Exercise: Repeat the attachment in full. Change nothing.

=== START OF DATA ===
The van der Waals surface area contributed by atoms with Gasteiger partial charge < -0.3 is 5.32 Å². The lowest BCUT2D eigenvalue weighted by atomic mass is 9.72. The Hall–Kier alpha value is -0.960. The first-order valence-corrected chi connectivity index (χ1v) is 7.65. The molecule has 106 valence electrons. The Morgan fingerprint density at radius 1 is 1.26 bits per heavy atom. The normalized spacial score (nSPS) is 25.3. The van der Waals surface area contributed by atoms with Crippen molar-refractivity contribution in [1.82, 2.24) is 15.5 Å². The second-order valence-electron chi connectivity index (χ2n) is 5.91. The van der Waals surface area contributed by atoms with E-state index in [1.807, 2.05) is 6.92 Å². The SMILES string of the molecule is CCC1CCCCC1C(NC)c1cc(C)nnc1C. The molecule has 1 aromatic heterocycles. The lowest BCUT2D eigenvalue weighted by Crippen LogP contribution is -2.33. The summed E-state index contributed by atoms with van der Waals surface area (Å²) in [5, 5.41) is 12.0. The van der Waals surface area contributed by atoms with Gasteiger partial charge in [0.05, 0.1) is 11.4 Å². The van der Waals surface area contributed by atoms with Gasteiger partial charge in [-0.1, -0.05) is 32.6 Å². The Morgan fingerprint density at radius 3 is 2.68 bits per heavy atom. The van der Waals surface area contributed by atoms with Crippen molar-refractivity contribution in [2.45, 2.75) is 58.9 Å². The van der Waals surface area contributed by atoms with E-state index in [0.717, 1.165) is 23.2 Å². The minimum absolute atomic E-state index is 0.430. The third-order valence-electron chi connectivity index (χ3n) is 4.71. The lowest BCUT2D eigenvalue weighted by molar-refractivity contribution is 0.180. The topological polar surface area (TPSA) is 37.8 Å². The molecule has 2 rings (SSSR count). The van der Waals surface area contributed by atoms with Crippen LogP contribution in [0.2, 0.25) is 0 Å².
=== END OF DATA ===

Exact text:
The van der Waals surface area contributed by atoms with Gasteiger partial charge < -0.3 is 5.32 Å². The lowest BCUT2D eigenvalue weighted by atomic mass is 9.72. The Hall–Kier alpha value is -0.960. The first-order valence-corrected chi connectivity index (χ1v) is 7.65. The molecule has 106 valence electrons. The Morgan fingerprint density at radius 1 is 1.26 bits per heavy atom. The normalized spacial score (nSPS) is 25.3. The van der Waals surface area contributed by atoms with Crippen molar-refractivity contribution in [1.82, 2.24) is 15.5 Å². The second-order valence-electron chi connectivity index (χ2n) is 5.91. The van der Waals surface area contributed by atoms with E-state index in [1.807, 2.05) is 6.92 Å². The SMILES string of the molecule is CCC1CCCCC1C(NC)c1cc(C)nnc1C. The molecule has 1 aromatic heterocycles. The lowest BCUT2D eigenvalue weighted by Crippen LogP contribution is -2.33. The summed E-state index contributed by atoms with van der Waals surface area (Å²) in [5, 5.41) is 12.0. The van der Waals surface area contributed by atoms with Gasteiger partial charge in [0.05, 0.1) is 11.4 Å². The van der Waals surface area contributed by atoms with Gasteiger partial charge in [-0.1, -0.05) is 32.6 Å². The Morgan fingerprint density at radius 3 is 2.68 bits per heavy atom. The van der Waals surface area contributed by atoms with Crippen molar-refractivity contribution in [2.45, 2.75) is 58.9 Å². The van der Waals surface area contributed by atoms with E-state index in [0.717, 1.165) is 23.2 Å². The minimum absolute atomic E-state index is 0.430. The third-order valence-electron chi connectivity index (χ3n) is 4.71. The lowest BCUT2D eigenvalue weighted by molar-refractivity contribution is 0.180. The topological polar surface area (TPSA) is 37.8 Å². The molecule has 2 rings (SSSR count). The van der Waals surface area contributed by atoms with Crippen LogP contribution in [0.2, 0.25) is 0 Å².